Submitted to: American Journal of Clinical Nutrition
Publication Type: Other
Publication Acceptance Date: 6/30/2009
Publication Date: 9/1/2009
Citation: Tang, G., Russell, R.M., Qin, J., Dolnikowski, G.G., Grusak, M.A. 2009. Reply to MB Krawinkel. American Journal of Clinical Nutrition. 90:696-697. Interpretive Summary:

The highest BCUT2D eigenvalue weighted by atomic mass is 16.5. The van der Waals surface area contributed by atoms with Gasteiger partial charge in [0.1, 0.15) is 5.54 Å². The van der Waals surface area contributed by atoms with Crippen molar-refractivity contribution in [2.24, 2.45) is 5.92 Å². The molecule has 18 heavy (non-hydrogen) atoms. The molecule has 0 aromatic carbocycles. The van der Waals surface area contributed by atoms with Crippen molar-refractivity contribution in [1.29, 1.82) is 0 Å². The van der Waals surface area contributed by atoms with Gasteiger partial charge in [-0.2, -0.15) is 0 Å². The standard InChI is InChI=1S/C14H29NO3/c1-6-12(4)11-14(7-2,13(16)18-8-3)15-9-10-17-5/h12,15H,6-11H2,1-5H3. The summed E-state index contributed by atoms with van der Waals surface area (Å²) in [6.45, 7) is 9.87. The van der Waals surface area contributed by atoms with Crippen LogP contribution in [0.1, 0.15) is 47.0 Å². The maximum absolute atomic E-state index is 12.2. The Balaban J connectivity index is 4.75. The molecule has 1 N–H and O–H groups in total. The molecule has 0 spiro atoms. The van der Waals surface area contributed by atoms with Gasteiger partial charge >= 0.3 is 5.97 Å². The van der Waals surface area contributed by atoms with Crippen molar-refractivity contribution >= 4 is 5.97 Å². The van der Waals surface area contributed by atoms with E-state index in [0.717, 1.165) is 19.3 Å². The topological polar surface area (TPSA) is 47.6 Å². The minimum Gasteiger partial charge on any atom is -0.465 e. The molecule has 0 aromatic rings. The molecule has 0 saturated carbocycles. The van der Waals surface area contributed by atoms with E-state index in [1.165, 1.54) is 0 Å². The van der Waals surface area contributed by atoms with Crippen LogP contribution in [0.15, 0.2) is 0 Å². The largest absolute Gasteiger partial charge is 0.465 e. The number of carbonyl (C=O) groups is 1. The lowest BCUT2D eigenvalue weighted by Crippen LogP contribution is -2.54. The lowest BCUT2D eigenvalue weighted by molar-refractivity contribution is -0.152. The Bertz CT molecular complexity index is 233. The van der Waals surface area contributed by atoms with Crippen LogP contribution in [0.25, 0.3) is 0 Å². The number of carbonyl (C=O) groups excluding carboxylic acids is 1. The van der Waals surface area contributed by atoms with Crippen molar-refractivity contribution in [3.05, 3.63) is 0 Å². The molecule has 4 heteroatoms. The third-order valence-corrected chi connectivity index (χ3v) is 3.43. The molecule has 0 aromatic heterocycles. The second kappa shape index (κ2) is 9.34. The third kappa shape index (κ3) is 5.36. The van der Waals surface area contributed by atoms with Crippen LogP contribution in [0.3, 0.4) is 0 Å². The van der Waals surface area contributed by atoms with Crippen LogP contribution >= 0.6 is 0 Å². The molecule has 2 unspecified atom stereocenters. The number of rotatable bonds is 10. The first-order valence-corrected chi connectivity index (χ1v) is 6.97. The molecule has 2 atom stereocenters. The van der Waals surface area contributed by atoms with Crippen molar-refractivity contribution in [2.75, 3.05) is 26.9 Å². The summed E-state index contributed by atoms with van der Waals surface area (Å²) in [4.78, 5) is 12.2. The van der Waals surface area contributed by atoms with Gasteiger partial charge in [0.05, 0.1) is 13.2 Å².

Technical Abstract: We appreciate the opportunity to respond to the letter from Dr. Krawinkel regarding our recent publication on the vitamin A equivalency of Golden Rice. In this study we utilized stable isotope methodologies and a single serving (per subject) of Golden Rice (a transgenic rice that produces beta-carotene in the grain) to study beta-carotene absorption and bioconversion to vitamin A in five healthy, adult subjects in Boston, Massachusetts. We showed that Golden Rice beta-carotene in the dose provided (approx. 1 mg) was effectively converted to vitamin A. While Krawinkel acknowledges that our study provided evidence for beta-carotene uptake, he raises 2 concerns about the presented bioconversion results: one concern relating to the data analysis and the other relating to the selection of study subjects. In the writer's judgment, he believes that the reported 'effective' bioconversion efficiency of Golden Rice beta-carotene to vitamin A (mean of 3.8 to 1, by weight) was questionable, because only two of five bioconversion values were above the median value. First, this statement makes little sense, because by definition two of any five values will be above the median. However, it should be noted that the range of values observed in our five subjects was 1.9 - 6.4 to 1 (by weight); therefore, all five individuals demonstrated a better bioconversion of Golden Rice beta-carotene than the current bioconversion value (12 to 1, by weight) utilized by the Food and Nutrition Board, Institute of Medicine in its most recent Dietary Reference Intake recommendations for vitamin A. Additionally, the bioconversion values for Golden Rice beta-carotene in these five subjects were lower (i.e., more effective conversion) than the values of many foods previously studied, including fruits, sweet potato, carrots, and several green leafy vegetables. Regarding the selection of study subjects, the writer is concerned that this current study was not conducted with individuals from vitamin A deficient populations, or using diets that are more representative of these populations. As noted in our paper, we recognize that more studies are needed in at-risk populations, including those with children as the subjects, and in fact these studies are already in progress. Furthermore, we suggested that our bioconversion values could be used to provide estimates of what Golden Rice might provide to children, in terms of dietary vitamin A equivalents, but we also noted that longer-term feeding trials in which Golden Rice is incorporated into daily diets are needed to assess its efficacy in improving vitamin A status at the population level. Thankfully, with our current bioconversion estimates now determined, these types of studies can be designed in a sensible and scientifically informed manner.